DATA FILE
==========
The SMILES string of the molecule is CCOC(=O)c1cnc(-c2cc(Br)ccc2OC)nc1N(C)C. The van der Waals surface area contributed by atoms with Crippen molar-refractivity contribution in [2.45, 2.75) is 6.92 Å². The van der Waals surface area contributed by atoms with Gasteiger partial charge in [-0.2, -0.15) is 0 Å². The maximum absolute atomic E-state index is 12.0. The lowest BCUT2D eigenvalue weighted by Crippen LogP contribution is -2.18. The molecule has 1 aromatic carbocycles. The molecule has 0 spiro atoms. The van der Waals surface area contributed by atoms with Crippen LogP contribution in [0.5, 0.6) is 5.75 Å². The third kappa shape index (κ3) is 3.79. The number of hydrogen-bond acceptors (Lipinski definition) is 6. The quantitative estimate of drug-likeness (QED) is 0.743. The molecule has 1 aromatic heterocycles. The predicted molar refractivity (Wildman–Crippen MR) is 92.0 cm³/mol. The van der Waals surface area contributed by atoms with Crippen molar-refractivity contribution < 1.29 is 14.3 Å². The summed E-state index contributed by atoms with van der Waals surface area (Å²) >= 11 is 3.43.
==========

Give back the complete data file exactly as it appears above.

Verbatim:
The SMILES string of the molecule is CCOC(=O)c1cnc(-c2cc(Br)ccc2OC)nc1N(C)C. The van der Waals surface area contributed by atoms with Crippen molar-refractivity contribution in [2.45, 2.75) is 6.92 Å². The van der Waals surface area contributed by atoms with Gasteiger partial charge in [-0.2, -0.15) is 0 Å². The maximum absolute atomic E-state index is 12.0. The lowest BCUT2D eigenvalue weighted by Crippen LogP contribution is -2.18. The molecule has 1 aromatic carbocycles. The molecule has 0 spiro atoms. The van der Waals surface area contributed by atoms with Crippen LogP contribution in [0.5, 0.6) is 5.75 Å². The third kappa shape index (κ3) is 3.79. The number of hydrogen-bond acceptors (Lipinski definition) is 6. The quantitative estimate of drug-likeness (QED) is 0.743. The molecule has 1 aromatic heterocycles. The predicted molar refractivity (Wildman–Crippen MR) is 92.0 cm³/mol. The van der Waals surface area contributed by atoms with Crippen molar-refractivity contribution < 1.29 is 14.3 Å². The summed E-state index contributed by atoms with van der Waals surface area (Å²) >= 11 is 3.43.